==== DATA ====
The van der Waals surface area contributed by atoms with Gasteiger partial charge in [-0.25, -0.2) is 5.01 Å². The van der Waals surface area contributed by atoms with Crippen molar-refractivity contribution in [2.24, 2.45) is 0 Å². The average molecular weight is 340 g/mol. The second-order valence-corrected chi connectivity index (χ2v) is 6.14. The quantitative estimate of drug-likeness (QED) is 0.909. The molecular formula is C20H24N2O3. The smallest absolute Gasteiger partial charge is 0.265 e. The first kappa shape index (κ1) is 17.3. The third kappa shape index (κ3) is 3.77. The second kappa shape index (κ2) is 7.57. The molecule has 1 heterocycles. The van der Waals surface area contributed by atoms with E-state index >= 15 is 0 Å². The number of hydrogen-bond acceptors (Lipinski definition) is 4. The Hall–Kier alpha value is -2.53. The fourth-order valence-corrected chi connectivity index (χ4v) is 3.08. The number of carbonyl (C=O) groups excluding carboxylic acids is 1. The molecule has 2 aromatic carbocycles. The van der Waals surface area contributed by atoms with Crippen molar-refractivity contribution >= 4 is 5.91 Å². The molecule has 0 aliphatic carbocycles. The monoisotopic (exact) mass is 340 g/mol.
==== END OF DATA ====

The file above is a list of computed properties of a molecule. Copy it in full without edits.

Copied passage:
The van der Waals surface area contributed by atoms with Gasteiger partial charge in [-0.25, -0.2) is 5.01 Å². The van der Waals surface area contributed by atoms with Crippen molar-refractivity contribution in [2.24, 2.45) is 0 Å². The average molecular weight is 340 g/mol. The second-order valence-corrected chi connectivity index (χ2v) is 6.14. The quantitative estimate of drug-likeness (QED) is 0.909. The molecular formula is C20H24N2O3. The smallest absolute Gasteiger partial charge is 0.265 e. The first kappa shape index (κ1) is 17.3. The third kappa shape index (κ3) is 3.77. The second kappa shape index (κ2) is 7.57. The molecule has 1 heterocycles. The van der Waals surface area contributed by atoms with E-state index >= 15 is 0 Å². The number of hydrogen-bond acceptors (Lipinski definition) is 4. The Hall–Kier alpha value is -2.53. The fourth-order valence-corrected chi connectivity index (χ4v) is 3.08. The number of carbonyl (C=O) groups excluding carboxylic acids is 1. The molecule has 2 aromatic carbocycles. The van der Waals surface area contributed by atoms with Crippen molar-refractivity contribution >= 4 is 5.91 Å². The molecule has 0 aliphatic carbocycles. The monoisotopic (exact) mass is 340 g/mol.